In lieu of an abstract, here is a brief excerpt of the content:

Reviewed by:
  • Student Learning in College Residence Halls: What Works, What Doesn’t, and Why by Gregory S. Blimling
  • Thomas Ellett
Student Learning in College Residence Halls: What Works, What Doesn’t, and Why
Gregory S. Blimling
San Francisco, CA: John Wiley & Sons, Inc., 2015, 416 pages, $42.00 (hardcover, e-book)

Student Learning in College Residence Halls: What Works, What Doesn’t, and Why focuses on the experiences of traditional aged (18– 24 years old) college students living in US residence halls, specifically regarding educational outcomes and advancing learning through intentional aspects that create an environment of success. The author, Gregory S. Blimling, is a professor in the Graduate School of Education at Rutgers University. He served more than 40 years in various student affairs roles in different institutions, all of which had oversight for some dimension of the residential experience. Based on his experience and research inquiries, Blimling proposes numerous models informed by well-known theories and research to support his recommendations. He provides the most recent in-depth overview on the collegiate campus housing experience for residential students in the U.S. The author’s work is like a treasure chest of knowledge sources for practitioners, higher education faculty members, and upper-level administrators who want to learn all aspects of how intentionality plays a role in creating the optimal collegiate residential experience. In 10 chapters, Blimling provides a myriad of topics that “open the door” and allow readers full knowledge of what one experiences inside campus residences.

Blimling’s approach of asking questions, and then providing the latest research findings, enables readers to apply theory to practice. The introductory chapter provides a historical perspective on how US institutions of higher learning moved away from the heavy influences of European models; a new model emerged after much contemplation and debate by college presidents, and allowed for a vision of the residential experience to educate students.

The next topic of inquiry offers perspectives on the adolescent developmental issues and challenges inherent in transitioning to a new environment with independence to make personal choices centered on the availability of alcohol and risk taking behaviors, sexual freedoms, nutrition, and sleeping. The author utilizes Gardner’s forms of intelligence to respond to life’s problems. The chapter also captures the author’s personal knowledge and research on how students learn through socially engineered communities to enhance learning. This is one of the more robust and well-cited topics in the text. Examples of the specialized housing offerings and their impact include the development of living and learning centers, the mixed results of theme housing, and the dying cooperative housing models that started in the 1960s and 1970s. Although the data are compelling, the author did not emphasize that institutional complexity, differing physical structures, campus financial commitments, and staffing models that make the application from one campus to another almost impossible to replicate.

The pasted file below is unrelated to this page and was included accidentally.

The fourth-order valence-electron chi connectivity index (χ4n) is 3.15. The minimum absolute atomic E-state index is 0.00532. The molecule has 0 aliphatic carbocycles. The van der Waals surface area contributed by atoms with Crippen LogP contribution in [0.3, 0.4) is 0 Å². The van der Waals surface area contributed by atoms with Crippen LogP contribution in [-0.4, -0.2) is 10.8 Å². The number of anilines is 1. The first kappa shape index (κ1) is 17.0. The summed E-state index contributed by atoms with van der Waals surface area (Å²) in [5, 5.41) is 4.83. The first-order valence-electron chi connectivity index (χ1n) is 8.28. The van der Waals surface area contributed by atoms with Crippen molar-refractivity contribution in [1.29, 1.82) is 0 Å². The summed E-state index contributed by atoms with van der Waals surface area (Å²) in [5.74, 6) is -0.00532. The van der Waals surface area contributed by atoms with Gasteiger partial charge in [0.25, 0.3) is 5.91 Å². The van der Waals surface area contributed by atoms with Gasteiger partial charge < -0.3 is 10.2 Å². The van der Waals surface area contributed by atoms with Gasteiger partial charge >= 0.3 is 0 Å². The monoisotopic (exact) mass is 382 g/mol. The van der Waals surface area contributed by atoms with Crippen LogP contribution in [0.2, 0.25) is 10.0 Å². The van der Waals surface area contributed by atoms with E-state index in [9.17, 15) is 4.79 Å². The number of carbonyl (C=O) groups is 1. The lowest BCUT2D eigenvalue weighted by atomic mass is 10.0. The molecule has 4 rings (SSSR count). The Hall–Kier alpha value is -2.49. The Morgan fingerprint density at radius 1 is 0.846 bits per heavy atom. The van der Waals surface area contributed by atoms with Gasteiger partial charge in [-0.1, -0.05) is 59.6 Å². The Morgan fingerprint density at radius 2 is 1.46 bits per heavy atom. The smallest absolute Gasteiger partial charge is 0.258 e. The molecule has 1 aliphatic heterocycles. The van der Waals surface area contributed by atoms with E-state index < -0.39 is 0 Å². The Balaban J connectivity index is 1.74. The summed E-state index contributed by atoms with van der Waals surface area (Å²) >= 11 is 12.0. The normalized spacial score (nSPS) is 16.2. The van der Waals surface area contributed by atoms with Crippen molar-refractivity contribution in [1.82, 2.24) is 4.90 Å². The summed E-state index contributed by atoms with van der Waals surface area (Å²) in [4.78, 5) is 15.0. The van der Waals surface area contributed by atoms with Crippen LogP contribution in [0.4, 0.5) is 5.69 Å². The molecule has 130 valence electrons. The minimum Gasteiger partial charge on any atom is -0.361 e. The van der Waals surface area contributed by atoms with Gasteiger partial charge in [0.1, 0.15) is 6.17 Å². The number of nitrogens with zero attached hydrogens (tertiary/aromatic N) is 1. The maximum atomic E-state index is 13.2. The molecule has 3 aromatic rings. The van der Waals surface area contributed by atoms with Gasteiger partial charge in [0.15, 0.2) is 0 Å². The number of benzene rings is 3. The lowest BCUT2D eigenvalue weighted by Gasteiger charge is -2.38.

Similar to many best-selling business leadership books, such as Good to Great (Collins, 2001), having the “right people on the bus” will enhance the overall experience [End Page 226] college students have in a residence hall (e.g., faculty, resident assistants [RAs], and resident hall directors). The author provides in-depth, data-proven practices to enhance hiring, training and competency models, and staff development offerings to best equip staff to be successful in their roles as educators for residential students. The chapter illustrates the author’s decades long inquiry into staffing (Blimling & Schuh, 1981), especially the RA position. There may not be another researcher more committed to this inquiry than Blimling, and it is evident by the depth of data provided.

Many readers will find that the tables and figures in the book (e.g., influence of placement type, educational competencies for staff, and curriculum planning models) are exceedingly valuable for comparing and contrasting the varied manners in which a particular process or learning dimension can work best on their campus. It also provides tools for assessment and strategic planning. I found the book provides understandable models, examples, strategies, and best practices for building community and shaping residential environments that can produce measureable learning outcomes. What makes the book so helpful is that the author himself not only...


Additional Information

Print ISSN
pp. 226-228
Launched on MUSE
Open Access
Back To Top

This website uses cookies to ensure you get the best experience on our website. Without cookies your experience may not be seamless.